Python says, Simon’s hipster brother

Many of you may remember playing with a Simon Electronic Memory Game when you were younger, you know something that looks like this:

At it’s core the game is rather simple, the device lights up random colors, and you need to repeat the pattern. Of course it gets harder the longer you play.

I thought it would be fun to build a Simon game using Raspberry Pi and a few electronic components:

I used the following components to assemble the project:

  • Raspberry Pi 3
  • 3x 330 Ohm resistor
  • 3x 1k Ohm resistor
  • White LED
  • Blue LED
  • Red LED
  • Breadboard
  • Assortment of wires

Here is a close up of the bread board and components:

The Raspberry Pi’s GPIO pins are then connected to the bread board,
and a small Python script powers the Simon game:

[python]

from RPi import GPIO

from sys import exit
from random import choice
from time import sleep

# define our pins for leds
white = 14
blue = 15
red = 18

# define our pins for buttonss
white_button = 21
blue_button = 20
red_button = 16

# disable warnings
GPIO.setwarnings(False)

# set the board to use broadcom pin numbering
GPIO.setmode(GPIO.BCM)

# setup our LED pins as output
GPIO.setup(white, GPIO.OUT)
GPIO.setup(blue, GPIO.OUT)
GPIO.setup(red, GPIO.OUT)

# setup our buttons as input
GPIO.setup(white_button, GPIO.IN)
GPIO.setup(blue_button, GPIO.IN)
GPIO.setup(red_button, GPIO.IN)

# create empty pattern list for simon says game
pattern = []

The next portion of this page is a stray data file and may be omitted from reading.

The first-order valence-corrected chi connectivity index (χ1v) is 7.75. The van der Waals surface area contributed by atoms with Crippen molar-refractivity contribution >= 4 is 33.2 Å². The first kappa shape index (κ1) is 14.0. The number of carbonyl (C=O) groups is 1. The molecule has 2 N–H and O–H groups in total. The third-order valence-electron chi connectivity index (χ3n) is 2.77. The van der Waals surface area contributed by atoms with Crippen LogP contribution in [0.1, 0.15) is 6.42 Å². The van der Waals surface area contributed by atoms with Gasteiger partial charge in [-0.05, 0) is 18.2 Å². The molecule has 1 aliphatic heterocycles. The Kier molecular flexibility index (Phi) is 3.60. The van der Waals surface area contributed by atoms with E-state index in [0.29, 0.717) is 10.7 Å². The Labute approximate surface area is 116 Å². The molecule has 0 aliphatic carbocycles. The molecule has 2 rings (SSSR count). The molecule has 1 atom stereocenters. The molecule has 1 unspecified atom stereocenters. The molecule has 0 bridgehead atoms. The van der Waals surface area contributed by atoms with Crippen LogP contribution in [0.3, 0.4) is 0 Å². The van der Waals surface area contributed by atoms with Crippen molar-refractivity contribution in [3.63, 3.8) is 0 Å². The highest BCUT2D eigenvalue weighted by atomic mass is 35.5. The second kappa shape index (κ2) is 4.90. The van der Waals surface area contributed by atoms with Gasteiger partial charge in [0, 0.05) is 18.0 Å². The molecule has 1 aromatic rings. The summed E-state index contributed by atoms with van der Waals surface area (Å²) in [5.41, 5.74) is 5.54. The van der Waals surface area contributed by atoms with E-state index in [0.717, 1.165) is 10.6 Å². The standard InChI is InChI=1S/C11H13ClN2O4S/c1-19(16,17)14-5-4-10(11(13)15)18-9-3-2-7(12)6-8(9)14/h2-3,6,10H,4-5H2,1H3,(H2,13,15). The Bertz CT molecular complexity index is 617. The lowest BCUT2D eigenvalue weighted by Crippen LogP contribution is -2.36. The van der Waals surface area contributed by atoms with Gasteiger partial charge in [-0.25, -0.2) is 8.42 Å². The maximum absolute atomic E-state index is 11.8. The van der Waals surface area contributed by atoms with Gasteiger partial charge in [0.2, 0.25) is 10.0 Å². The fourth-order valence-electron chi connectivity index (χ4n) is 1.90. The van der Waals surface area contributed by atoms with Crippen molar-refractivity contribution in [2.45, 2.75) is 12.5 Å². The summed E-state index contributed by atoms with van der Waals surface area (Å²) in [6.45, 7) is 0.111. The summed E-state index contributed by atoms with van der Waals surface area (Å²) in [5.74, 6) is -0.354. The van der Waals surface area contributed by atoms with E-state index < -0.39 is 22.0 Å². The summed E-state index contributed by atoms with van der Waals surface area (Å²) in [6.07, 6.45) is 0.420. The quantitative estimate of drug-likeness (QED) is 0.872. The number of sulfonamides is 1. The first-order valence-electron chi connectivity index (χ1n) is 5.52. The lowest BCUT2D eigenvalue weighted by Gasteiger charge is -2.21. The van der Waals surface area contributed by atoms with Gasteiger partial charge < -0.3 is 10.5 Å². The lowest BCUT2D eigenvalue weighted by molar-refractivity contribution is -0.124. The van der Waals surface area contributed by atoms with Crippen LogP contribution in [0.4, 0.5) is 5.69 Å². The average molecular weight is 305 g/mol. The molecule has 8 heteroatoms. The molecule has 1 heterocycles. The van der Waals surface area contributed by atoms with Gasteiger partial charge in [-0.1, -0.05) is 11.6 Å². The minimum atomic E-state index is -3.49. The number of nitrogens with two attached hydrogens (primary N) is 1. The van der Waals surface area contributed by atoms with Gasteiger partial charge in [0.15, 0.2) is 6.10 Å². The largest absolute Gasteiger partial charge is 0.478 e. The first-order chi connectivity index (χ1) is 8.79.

# create a list of our choices for simon says game
choices = [white, blue, red]

# starting difficulty based on blink durations
duration = 0.75

def add_color():
"""
Append a random color to our pattern list
"""

color = choice(choices)
pattern.append(color)

def get_button():
"""
Gets the next button press and returns
"""

while True:
if GPIO.input(white_button):
return white

if GPIO.input(blue_button):
return blue

if GPIO.input(red_button):
return red

def blink(led, duration):
"""
Blink a led for duration
"""

GPIO.output(led, GPIO.HIGH)
sleep(duration)
GPIO.output(led, GPIO.LOW)

def blink_pattern(duration):
"""
Blinks our pattern using duration as waits
"""

for led in pattern:
sleep(duration)
blink(led, duration)

def check_pattern():
"""
Checks our button presses against pattern
"""

for led in pattern:
if led != get_button():
return False
sleep(0.3) # delay so button press doesn’t overlap
return True

def game_over():
"""
Game over function
"""

print ‘Pattern Length: {}’.format(len(pattern))
print ”’
_____ __ __ ______ ______ ________ _____
/ ____| /\ | \/ | ____| / __ \ \ / / ____| __ \
| | __ / \ | \ / | |__ | | | \ \ / /| |__ | |__) |
| | |_ | / /\ \ | |\/| | __| | | | |\ \/ / | __| | _ /
| |__| |/ ____ \| | | | |____ | |__| | \ / | |____| | \ \
\_____/_/ \_\_| |_|______| \____/ \/ |______|_| \_\

”’

# blink all leds to show game over
for _ in range(3):
for c in choices:
blink(c, duration=0.1)

exit()

if __name__ == ‘__main__’:

# populate initial pattern
add_color()
add_color()

while True:

# blink back pattern
blink_pattern(duration)

# check if our inputs were correct, else end game
if not check_pattern():
game_over()

# add a new color to pattern
add_color()

# decrease our duration to increase difficulty
if duration > 0.05:
duration -= 0.07

[/python]

Happy Hacking!